You can understand his worries, seeing as he has just spent the past half hour painting a gloomy picture of the music industry.
The singer, who brings his country and folk stylings to Oran Mor, Glasgow, tonight , is deeply concerned at the effect illegal downloads and the internet are having. His opinion goes against the current trend of making more music available online.
Kenny says: “I have a bad feeling about the whole thing -- it’s something I don’t feel comfortable with.
“I am retiring from anything online, and digital music entirely.
I find people having laptops full of MP3s a shameful state of affairs.
“If you download 1000 songs, how can you value them? Fence (his record company) is going back to vinyl.
“I think there is a malaise at the moment -- people see music as some sort of service you get when you get broadband and everything around music has been devalued as a result.”
His fears for the future aside, Kenny is genial company. He has become one of Scotland’s most respected songwriters, while his own record label, Fence, has become a haven for similarly talented individuals, such as James Yorkston and the Pictish Trail.
They have formed the core of the modern Scots folk scene, while Kenny has proved a dab hand at integrating other musical genres into his lengthy body of work.
He is enthusiastic about his return to Oran Mor, where he will be performing a solo show.
If nothing else, he appreciates his individual gigs because it lets him exchange some words with the crowd.
“You can go off and play whatever comes into your head when solo, whereas with a band you are quite constrained by what the band knows.” he says.
“When you play on your own, people are more likely to shout out requests, and you’ll get good banter too. Well, there will be some terrible banter too … ”
Tonight will see a career-spanning set, with the Fife-born 43-year-old picking out whatever he feels like playing from his back catalogue.
His latest project, however, is something very different.
Entitled My Nth Bit Of Strange In Umpteen Years, Kenny debuted the concept during this year’s Homegame, the festival his record label puts on every year in his home town of Anstruther.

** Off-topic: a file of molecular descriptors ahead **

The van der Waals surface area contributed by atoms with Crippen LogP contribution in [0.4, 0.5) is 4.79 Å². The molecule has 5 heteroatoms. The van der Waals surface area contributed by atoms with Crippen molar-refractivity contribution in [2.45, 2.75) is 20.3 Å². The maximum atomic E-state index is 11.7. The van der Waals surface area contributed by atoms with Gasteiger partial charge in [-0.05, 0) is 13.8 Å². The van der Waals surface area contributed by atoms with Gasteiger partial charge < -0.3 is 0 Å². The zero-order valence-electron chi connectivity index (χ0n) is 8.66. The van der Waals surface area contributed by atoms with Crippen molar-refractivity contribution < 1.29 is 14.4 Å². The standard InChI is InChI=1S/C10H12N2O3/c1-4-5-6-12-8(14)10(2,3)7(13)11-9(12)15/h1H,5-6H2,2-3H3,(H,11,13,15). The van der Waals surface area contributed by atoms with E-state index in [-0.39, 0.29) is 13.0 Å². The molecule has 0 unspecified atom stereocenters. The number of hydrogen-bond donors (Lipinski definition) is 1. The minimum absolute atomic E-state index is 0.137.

Over several nights, to tiny crowds, he played his new album in its entirety. The twist was everyone there had to record the gig using a micro-cassette recorder or mobile phone.
Kenny does not intend to release the music commercially yet -- although he is toying with properly recording the songs at some point -- and instead left it up to his fans to share the bootlegged songs among themselves.
“It’s teasing people along to my live shows because if you miss one version of it, you have missed it entirely,” he explains.
“I would like to think small labels can survive by being more creative. We have tried to do various stunts that build in value to our albums and gigs.”
For a small label like Fence, such creativity is crucial to its continued survival, especially as the music industry currently melts down.
It is reverting to making its albums available only through vinyl, in the belief that fans of Fence acts will be willing to pay extra for a higher quality of product.
“We are looking to sell fewer units, but to people who are willing to buy items of higher value.
“It is a case of admitting that if you do not support us, we are gone. If you want Homegame to continue, we need support.
“The bands that have already done well, your Radioheads and the like, which have used the industry to get an audience, can give their music away all they like.
“That audience is big and will probably buy tickets to see them live. But I really despair for Fence acts, for new bands -- how can they find the money to promote themselves?”
King Creosote, Oran Mor, tonight, 7pm, £12.